Reading: Stakeholder Theory and Corporate Social Responsiblity

Stakeholder Theory

Instead of starting with a business and looking out into the world to see what ethical obligations are there, stakeholder theory starts in the world. It lists and describes those individuals and groups who will be affected by (or affect) the company’s actions and asks, “What are their legitimate claims on the business?” “What rights do they have with respect to the company’s actions?” and “What kind of responsibilities and obligations can they justifiably impose on a particular business?” In a single sentence, stakeholder theory affirms that those whose lives are touched by a corporation hold a right and obligation to participate in directing it.

Corporate Social Responsibility

As a simple example, when a factory produces industrial waste, a CSR perspective attaches a responsibility directly to factory owners to dispose of the waste safely. By contrast, a stakeholder theorist begins with those living in the surrounding community whose environment might be poisoned and begins to talk about business ethics by insisting that they have a right to clean air and water. In other words the community members are stakeholders in the company and their voices must contribute to corporate decisions. It’s true that they may own no stock, but they have a moral claim to being involved in the decision-making process. This is a very important point. At least in theoretical form, those affected by a company’s actions actually become something like shareholders and owners. Because they’re touched by a company’s actions, they have a right to participate in managing it.

Who are the stakeholders surrounding companies? The answer depends on the particular business, but the list can be quite extensive. If the enterprise produces chemicals for industrial use and is located in a small Massachusetts town, the stakeholders include:

  • Company owners, whether a private individual or shareholders
  • Company workers
  • Customers and potential customers of the company
  • Suppliers and potential suppliers to the company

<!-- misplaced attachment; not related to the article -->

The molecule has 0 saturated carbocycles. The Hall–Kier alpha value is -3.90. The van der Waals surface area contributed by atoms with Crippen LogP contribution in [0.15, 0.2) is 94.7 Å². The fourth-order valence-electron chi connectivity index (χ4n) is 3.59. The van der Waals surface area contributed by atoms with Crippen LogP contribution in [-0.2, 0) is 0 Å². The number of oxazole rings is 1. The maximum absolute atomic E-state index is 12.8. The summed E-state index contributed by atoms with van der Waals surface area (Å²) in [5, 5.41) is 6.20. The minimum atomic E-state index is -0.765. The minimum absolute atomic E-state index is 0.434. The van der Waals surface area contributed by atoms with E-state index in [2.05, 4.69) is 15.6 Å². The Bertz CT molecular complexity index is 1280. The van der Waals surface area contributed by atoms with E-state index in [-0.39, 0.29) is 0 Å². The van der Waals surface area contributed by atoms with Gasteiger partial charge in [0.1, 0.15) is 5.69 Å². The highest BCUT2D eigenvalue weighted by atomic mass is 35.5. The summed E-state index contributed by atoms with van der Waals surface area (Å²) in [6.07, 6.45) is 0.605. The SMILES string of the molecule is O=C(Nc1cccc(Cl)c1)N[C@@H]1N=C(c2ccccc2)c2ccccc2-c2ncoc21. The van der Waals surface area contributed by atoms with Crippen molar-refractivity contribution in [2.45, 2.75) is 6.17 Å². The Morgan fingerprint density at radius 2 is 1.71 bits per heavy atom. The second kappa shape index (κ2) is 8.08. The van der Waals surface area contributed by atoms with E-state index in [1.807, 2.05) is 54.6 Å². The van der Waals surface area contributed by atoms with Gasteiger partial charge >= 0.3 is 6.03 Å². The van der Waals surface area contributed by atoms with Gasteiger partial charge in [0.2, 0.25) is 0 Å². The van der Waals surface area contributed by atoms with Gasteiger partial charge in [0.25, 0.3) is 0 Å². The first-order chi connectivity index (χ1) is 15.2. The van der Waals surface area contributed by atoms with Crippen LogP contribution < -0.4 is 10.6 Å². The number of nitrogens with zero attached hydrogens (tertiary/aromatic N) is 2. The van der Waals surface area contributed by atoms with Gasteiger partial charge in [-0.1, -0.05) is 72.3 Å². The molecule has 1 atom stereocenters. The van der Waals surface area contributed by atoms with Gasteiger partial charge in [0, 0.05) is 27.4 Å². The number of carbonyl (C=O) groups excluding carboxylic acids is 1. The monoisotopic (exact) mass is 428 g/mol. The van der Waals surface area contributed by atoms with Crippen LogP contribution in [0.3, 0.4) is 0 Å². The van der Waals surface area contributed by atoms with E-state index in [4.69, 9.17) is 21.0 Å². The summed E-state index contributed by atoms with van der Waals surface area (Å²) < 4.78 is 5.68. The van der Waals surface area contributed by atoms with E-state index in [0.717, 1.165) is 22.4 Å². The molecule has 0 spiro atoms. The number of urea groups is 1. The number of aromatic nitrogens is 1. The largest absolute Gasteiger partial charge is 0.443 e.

• Everyone living in the town who may be affected by contamination from workplace operations
  • Creditors whose money or loaned goods are mixed into the company’s actions
  • Government entities involved in regulation and taxation
  • Local businesses that cater to company employees (restaurants where workers have lunch, grocery stores where employee families shop, and similar)
  • Other companies in the same line of work competing for market share
  • Other companies that may find themselves subjected to new and potentially burdensome regulations because of contamination at that one Massachusetts plant

The first five on the list—shareholders, workers, customers, suppliers, and community—may be cited as the five cardinal stakeholders.

In an abstract sense, it’s probably true that everyone in the world counts as a stakeholder of any sizable factory—we all breathe the same air, and because the global economy is so tightly linked, decisions made in a boardroom in a small town on the East Coast can end up costing someone in India her job.

Once a discrete set of stakeholders surrounding an enterprise has been located, stakeholder ethics may begin. The purpose of the firm, underneath this theory, is to maximize profit on a collective bottom line, with profit defined not as money but as human welfare. The collective bottom line is the total effect of a company’s actions on all stakeholders. Company managers, that means, are primarily charged not with representing the interests of shareholders (the owners of the company) but with the more social task of coordinating the interests of all stakeholders, balancing them in the case of conflict, and maximizing the sum of benefits over the medium and long term. Corporate directors, in other words, spend part of the day just as directors always have: explaining to board members and shareholders how it is that the current plans will boost profits. They spend other parts of the day, however, talking with other stakeholders about their interests: they ask for input from local environmentalists about how pollution could be limited, they seek advice from consumers about how product safety could be improved, and so on. At every turn, stakeholders are treated (to some extent) like shareholders, as people whose interests need to be served and whose voices have real power.

In many cases transparency is an important value for those promoting stakeholder ethics. The reasoning is simple: if you’re going to let every stakeholder actively participate in a corporation’s decision making, then those stakeholders need to have a good idea about what’s going on.

What’s certain is that stakeholder theory obligates corporate directors to appeal to all sides and balance everyone’s interests and welfare in the name of maximizing benefits across the spectrum of those whose lives are touched by the business.

Consider the role concept of social responsibility had on Starbucks as you watch this video:




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